#1309 F-16CJ Fighting Falcon

F-16CJ Fighting Falcon
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£10.00 €11.14 $12.23
43.8 cm x 29.2 cm
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F-16CJ Fighting Falcon
76
341 Sqn, 111 Combat Wing
Nea Anchialos AFB
Greece - Air Force
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Description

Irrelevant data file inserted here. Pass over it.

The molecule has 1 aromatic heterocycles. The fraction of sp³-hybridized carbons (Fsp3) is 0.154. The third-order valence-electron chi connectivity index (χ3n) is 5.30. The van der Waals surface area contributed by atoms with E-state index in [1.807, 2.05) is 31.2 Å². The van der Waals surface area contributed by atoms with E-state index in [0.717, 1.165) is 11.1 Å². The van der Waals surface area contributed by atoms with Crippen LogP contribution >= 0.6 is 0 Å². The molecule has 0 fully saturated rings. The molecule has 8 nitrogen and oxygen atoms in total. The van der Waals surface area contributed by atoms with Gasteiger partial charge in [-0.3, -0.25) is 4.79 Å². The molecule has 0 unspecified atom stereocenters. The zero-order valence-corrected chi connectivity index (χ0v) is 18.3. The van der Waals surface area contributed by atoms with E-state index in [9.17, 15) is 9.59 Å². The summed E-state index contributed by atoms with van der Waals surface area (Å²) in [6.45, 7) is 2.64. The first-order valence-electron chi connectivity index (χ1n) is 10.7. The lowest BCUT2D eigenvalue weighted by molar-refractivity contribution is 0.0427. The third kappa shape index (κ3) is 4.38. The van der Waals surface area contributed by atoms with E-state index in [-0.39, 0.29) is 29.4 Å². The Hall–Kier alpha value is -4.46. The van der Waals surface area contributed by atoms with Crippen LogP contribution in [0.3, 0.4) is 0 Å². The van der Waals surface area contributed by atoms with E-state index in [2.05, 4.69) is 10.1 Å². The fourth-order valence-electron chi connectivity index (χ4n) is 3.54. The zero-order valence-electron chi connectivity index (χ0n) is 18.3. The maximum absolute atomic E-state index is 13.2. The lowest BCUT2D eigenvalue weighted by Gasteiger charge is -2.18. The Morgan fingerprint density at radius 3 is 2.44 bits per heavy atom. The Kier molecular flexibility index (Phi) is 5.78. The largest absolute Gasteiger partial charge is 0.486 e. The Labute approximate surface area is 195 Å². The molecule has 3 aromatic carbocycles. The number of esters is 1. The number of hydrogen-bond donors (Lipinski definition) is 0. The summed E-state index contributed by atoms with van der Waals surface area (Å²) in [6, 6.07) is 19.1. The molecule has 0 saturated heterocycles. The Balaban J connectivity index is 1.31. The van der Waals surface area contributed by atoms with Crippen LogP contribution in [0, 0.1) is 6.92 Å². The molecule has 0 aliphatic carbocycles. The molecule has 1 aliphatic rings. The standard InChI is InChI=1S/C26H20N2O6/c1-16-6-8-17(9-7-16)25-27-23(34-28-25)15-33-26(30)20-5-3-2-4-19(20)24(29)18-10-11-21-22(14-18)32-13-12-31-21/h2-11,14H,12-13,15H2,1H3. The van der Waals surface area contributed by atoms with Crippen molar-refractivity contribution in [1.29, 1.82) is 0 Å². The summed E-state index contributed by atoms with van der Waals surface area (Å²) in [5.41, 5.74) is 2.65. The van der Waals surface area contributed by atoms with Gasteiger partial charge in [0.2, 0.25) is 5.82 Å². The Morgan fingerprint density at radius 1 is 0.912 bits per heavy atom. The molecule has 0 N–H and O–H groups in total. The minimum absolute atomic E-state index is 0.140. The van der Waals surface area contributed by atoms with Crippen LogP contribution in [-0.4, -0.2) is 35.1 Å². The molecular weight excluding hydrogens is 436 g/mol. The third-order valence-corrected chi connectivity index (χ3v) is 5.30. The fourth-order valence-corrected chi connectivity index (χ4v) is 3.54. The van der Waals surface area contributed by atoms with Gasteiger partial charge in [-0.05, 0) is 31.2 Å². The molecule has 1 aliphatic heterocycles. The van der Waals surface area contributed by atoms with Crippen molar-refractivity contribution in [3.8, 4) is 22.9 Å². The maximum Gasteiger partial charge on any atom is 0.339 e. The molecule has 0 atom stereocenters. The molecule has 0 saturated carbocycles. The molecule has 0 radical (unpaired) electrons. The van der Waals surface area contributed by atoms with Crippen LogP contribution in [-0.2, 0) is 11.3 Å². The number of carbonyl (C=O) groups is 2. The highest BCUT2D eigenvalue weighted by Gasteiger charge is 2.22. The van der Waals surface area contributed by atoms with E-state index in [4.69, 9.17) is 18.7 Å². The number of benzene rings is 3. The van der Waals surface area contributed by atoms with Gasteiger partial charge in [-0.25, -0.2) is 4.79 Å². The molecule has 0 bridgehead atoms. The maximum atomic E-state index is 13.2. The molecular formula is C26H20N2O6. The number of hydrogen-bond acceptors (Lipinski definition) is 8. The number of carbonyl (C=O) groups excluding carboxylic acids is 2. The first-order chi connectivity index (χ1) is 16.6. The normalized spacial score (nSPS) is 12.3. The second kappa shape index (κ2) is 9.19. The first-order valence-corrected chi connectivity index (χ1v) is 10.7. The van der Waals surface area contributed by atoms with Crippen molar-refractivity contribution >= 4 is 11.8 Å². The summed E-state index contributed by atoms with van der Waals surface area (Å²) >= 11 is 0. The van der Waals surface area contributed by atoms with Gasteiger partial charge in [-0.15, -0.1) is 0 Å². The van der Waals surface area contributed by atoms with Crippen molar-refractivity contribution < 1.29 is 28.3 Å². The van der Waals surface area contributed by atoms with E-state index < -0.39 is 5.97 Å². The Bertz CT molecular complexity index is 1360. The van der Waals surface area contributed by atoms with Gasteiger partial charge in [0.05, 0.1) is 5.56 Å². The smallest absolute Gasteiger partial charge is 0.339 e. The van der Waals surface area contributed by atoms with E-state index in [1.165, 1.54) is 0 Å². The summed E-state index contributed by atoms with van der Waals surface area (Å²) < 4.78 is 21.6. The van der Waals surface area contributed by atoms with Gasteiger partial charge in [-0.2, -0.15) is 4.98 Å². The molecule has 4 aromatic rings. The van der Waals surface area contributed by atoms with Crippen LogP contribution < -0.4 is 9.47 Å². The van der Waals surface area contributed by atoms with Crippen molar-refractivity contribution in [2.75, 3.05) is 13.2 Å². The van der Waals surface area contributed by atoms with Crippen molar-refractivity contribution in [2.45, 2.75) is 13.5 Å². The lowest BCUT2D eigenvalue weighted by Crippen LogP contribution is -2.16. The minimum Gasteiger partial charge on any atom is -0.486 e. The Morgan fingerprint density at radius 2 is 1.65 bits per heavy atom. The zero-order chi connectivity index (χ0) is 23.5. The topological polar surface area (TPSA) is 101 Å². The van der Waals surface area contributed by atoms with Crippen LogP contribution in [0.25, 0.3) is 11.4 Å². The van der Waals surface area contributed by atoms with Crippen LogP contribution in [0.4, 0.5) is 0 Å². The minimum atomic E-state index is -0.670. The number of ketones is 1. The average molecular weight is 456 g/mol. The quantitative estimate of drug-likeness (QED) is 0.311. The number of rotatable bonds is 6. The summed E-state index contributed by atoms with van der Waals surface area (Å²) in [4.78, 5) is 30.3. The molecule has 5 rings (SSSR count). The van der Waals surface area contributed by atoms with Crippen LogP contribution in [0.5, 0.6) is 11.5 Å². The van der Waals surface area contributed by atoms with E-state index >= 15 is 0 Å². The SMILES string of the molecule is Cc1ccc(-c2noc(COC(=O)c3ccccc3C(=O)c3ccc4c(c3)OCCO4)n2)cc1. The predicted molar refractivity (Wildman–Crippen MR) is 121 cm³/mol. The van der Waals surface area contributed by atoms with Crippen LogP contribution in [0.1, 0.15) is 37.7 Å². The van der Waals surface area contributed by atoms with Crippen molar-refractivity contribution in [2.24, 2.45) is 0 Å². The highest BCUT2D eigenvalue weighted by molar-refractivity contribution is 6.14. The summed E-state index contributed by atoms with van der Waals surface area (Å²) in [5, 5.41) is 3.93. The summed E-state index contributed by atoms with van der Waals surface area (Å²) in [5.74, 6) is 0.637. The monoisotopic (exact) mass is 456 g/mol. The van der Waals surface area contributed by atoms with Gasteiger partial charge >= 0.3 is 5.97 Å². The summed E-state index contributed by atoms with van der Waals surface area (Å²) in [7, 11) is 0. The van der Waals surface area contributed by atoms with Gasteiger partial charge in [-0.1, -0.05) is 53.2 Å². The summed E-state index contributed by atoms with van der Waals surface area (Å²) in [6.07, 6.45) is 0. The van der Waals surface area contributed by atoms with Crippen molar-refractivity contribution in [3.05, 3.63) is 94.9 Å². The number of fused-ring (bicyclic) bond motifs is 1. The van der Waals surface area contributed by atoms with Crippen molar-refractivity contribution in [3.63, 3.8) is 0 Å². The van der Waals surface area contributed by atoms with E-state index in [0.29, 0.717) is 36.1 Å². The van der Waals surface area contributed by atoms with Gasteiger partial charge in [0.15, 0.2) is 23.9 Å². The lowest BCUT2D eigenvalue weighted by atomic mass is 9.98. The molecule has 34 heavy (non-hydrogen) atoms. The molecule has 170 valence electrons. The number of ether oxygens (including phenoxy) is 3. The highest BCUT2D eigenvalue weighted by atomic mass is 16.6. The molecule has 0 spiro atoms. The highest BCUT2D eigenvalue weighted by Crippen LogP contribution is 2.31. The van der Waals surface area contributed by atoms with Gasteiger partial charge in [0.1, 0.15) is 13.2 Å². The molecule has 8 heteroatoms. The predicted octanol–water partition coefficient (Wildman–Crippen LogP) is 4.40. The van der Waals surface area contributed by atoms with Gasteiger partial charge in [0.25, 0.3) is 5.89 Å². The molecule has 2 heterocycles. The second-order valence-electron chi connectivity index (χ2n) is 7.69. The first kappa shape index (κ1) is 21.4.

Squadron Prints Lithograph No. 1309 - F-16CJ Fighting Falcon, 076, 341 Squadron, 111 Combat Wing, Nea Anchialos AFB. 341 Squadron was established at Elefsis Air Base, Athens, as part of 112 Combat Wing (CW) in July 1954. It was equipped with F-86E aircraft and the unit was tasked with the mission of Day Interception (DI). After a series of moves between 111 CW at Nea Anchialos Air Base and 114 CW at Tanagra Air Base, the squadron finally relocated back to 111 CW in May 1960. Between 1957 and 1965, a self-trained nucleus of this unit, acting on their own initiative, formed the second and third aerobatic teams of the Hellenic Air Force (HAF), the “Acro Team” and the “Hellenic Flame” respectively. In 1965 the F-86 was replaced by the more agile F-5A/B “Freedom Fighter” and maintained the Day Interception (DI) mission as its primary role. During the next two decades, 341 Squadron was at the forefront of Hellenic Air Defence and became the leading and most prolific interceptor squadron in the HAF. In 1993, 341 Squadron operations ceased. 341 Squadron was reformed in 1998, operating the new Block 50 version of the F-16CJ, employed in the Suppression of Enemy Air Defence (SEAD) mission, and was equipped with AGM–88 missiles, whilst at the same time continuing in its traditional air defence role. The squadron was the first Hellenic military unit to be incorporated into the NATO RESPONSE FORCE (NRF), which the Alliance can deploy quickly, wherever needed. The squadron’s emblem, emblazoned on a Roman shield, depicts the four aces of the deck of cards, on a red and black background, pierced by an arrow. The arrow represents the squadron’s ability to penetrate the enemy decisively and emphatically in a single blow. Although officially named 341 Day Interception Squadron, it is more commonly known in its simplified version as 341 Squadron. The SEAD mission badge consists of a Viotian shield depicting the type, role and nationality of the squadron. The stripes on the aircraft contain the Squadron’s motto “’Essete Hémar”, meaning “there will come a day”, taken from Homer’s Iliad when King Agamemnon initially, and Prince Hector later, followed their intuition and foretold of the inevitable fall of Troy. Today, this phrase, which is inscribed on the unit badge, expresses the non-negotiable determination of the squadron in the successful completion of its mission.

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